Update on the Backyard Initiative By Janice Barbee, Cultural Wellness Center 1st Anniversary of the Backyard Initiative Community residents celebrated the first year of the BYI at the Cultural Wellness Center (CWC) on January 30th. Atum Azzahir, CWC Executive Director and facilitator of BYI community meetings, reviewed the progress that has been made: A community-authored definition of health A set of guiding principles for BYI work in the community An understanding of community dynamics before and after engagement Attention paid to the history and culture of the people in the Backyard The formation and development of Citizen Health Action Teams that have been working on designing projects to improve health The work of the Assessment and Analysis Teams that has transformed conventional assessment into a community-owned process, and The concept of a Community Commission on Health was developed and the formation of the Commission was approved by community members. Participants left with a written report on results of the Listening Circles, a process in which community residents developed questions, were trained in facilitation and note-taking, recruited people for the Listening Circles, facilitated the discussion and took the notes, analyzed the notes using qualitative methods, and approved the report. Since the BYI began, close to 300 residents have been involved in ongoing BYI meetings hosted by the Center. In addition, approximately 250 residents, participated in the Listening Circles that were held in the community. In the BYI Walk Around, more than 650 residents were interviewed, either in person or via telephone. Quotes from people who have participated in the BYI throughout 2009: “There is more than meets the eye in the people on the street, in the stores, and in the cars passing by.” “The big institution is just people who have to be encouraged to come outside.” “People want to work together [...]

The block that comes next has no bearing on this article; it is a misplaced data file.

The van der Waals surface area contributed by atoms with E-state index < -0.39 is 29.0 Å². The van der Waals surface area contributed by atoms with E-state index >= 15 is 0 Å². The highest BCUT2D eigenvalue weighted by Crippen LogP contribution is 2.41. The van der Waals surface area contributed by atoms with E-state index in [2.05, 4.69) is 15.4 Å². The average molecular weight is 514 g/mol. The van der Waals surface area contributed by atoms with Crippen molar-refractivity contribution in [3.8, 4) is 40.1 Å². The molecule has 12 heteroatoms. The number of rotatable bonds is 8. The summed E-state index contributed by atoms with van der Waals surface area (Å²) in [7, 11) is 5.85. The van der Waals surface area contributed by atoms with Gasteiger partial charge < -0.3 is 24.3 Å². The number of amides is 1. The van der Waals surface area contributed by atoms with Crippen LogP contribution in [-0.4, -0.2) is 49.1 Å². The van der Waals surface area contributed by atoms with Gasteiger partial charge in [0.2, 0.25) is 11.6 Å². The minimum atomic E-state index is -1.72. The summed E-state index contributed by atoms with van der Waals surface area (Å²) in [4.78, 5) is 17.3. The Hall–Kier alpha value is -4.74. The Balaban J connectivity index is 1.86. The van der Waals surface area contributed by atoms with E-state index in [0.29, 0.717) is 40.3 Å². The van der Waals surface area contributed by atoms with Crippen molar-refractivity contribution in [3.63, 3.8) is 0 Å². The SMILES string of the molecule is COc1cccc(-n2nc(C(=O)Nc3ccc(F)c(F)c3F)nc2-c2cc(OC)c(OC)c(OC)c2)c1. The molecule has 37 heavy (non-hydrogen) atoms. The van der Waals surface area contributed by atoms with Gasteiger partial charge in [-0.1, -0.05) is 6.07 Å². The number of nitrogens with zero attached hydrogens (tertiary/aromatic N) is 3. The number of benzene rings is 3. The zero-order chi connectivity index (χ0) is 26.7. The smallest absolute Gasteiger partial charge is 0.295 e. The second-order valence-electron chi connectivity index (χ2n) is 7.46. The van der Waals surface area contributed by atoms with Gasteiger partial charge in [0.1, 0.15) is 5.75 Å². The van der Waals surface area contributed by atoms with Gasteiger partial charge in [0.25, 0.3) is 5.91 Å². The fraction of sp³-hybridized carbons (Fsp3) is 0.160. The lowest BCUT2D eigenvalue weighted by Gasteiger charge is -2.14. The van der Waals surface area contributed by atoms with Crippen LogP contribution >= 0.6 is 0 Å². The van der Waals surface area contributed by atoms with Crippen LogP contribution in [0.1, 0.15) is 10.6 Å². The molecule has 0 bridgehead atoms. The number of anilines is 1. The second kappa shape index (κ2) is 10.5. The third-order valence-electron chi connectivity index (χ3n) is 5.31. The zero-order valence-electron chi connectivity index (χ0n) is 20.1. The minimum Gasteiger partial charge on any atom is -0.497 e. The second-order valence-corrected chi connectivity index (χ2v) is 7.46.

Health Assessment Leads to Health Action Teams

Health Assessment Leads to Health Action Teams

By Janice Barbee, Cultural Wellness Center Thank you to all the residents who participated in the Listening Circles and the Walk-Around door-to-door or telephone interviews. Gracias a todos los residentes que participaron en los grupos de pláticas y en la encuesta, en persona o por teléfono. Waxaan u mahadcelineynaa dhamaan dadki kasoo qeyb galeen fikrad isweydaarsigi iyo wareysi xaafadaha oo ka dhacay xaafadaha kamid ah Phillips, Powderhorn Park , Central iyo Corcoran. BYI Assessment Completed The implementation of the health assessment of Backyard residents is now complete. The Listening Circles were completed in September and the Walk-around, where community residents hired by Wilder Research interviewed community residents about their health, was completed in January. Over 650 interviews were completed, in person or by phone. In accordance with one of the principles that guide the Backyard Initiative community engagement, “Any assessment of needs or assets, strengths or weaknesses, must be done by residents or with residents,” the assessment process has been planned, guided by, and implemented from start to finish by residents of the Backyard area. For the residents who were involved in conducting the door to door and telephone interviews the process has been engaging and full of insight. Stories from this process and the information from both the Listening Circles and the Walk-around will be shared in upcoming reports. (more…)